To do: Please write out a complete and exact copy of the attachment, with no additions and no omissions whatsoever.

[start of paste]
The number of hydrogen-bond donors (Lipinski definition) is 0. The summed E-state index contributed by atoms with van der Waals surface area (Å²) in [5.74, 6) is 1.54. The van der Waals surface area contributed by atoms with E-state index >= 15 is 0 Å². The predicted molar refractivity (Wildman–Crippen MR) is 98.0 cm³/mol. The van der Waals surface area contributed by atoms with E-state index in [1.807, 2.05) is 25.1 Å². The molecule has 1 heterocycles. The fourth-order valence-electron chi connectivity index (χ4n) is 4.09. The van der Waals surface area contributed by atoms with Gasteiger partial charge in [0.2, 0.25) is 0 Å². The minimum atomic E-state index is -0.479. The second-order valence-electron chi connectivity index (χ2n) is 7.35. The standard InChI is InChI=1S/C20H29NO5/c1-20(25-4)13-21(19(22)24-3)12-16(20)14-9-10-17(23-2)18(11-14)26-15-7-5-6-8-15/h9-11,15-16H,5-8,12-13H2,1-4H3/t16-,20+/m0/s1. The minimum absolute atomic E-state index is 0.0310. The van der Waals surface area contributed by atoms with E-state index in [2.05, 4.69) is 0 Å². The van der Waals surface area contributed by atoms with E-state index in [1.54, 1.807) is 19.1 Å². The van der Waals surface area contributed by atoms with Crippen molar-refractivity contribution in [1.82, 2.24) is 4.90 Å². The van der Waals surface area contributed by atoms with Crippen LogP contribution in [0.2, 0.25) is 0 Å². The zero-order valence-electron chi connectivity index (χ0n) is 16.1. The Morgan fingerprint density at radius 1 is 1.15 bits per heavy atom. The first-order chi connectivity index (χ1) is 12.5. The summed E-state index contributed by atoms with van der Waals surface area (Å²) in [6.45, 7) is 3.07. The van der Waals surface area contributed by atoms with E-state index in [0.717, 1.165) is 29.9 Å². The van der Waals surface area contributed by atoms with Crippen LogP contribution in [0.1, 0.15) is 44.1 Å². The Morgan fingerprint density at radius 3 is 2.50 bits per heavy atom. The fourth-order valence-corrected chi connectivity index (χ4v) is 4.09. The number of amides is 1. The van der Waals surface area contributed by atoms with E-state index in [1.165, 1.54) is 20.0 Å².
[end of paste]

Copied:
The number of hydrogen-bond donors (Lipinski definition) is 0. The summed E-state index contributed by atoms with van der Waals surface area (Å²) in [5.74, 6) is 1.54. The van der Waals surface area contributed by atoms with E-state index >= 15 is 0 Å². The predicted molar refractivity (Wildman–Crippen MR) is 98.0 cm³/mol. The van der Waals surface area contributed by atoms with E-state index in [1.807, 2.05) is 25.1 Å². The molecule has 1 heterocycles. The fourth-order valence-electron chi connectivity index (χ4n) is 4.09. The van der Waals surface area contributed by atoms with Gasteiger partial charge in [0.2, 0.25) is 0 Å². The minimum atomic E-state index is -0.479. The second-order valence-electron chi connectivity index (χ2n) is 7.35. The standard InChI is InChI=1S/C20H29NO5/c1-20(25-4)13-21(19(22)24-3)12-16(20)14-9-10-17(23-2)18(11-14)26-15-7-5-6-8-15/h9-11,15-16H,5-8,12-13H2,1-4H3/t16-,20+/m0/s1. The minimum absolute atomic E-state index is 0.0310. The van der Waals surface area contributed by atoms with E-state index in [2.05, 4.69) is 0 Å². The van der Waals surface area contributed by atoms with E-state index in [1.54, 1.807) is 19.1 Å². The van der Waals surface area contributed by atoms with Crippen molar-refractivity contribution in [1.82, 2.24) is 4.90 Å². The van der Waals surface area contributed by atoms with Crippen LogP contribution in [0.2, 0.25) is 0 Å². The zero-order valence-electron chi connectivity index (χ0n) is 16.1. The Morgan fingerprint density at radius 1 is 1.15 bits per heavy atom. The first-order chi connectivity index (χ1) is 12.5. The summed E-state index contributed by atoms with van der Waals surface area (Å²) in [6.45, 7) is 3.07. The van der Waals surface area contributed by atoms with E-state index in [0.717, 1.165) is 29.9 Å². The van der Waals surface area contributed by atoms with Crippen LogP contribution in [0.1, 0.15) is 44.1 Å². The Morgan fingerprint density at radius 3 is 2.50 bits per heavy atom. The fourth-order valence-corrected chi connectivity index (χ4v) is 4.09. The number of amides is 1. The van der Waals surface area contributed by atoms with E-state index in [1.165, 1.54) is 20.0 Å².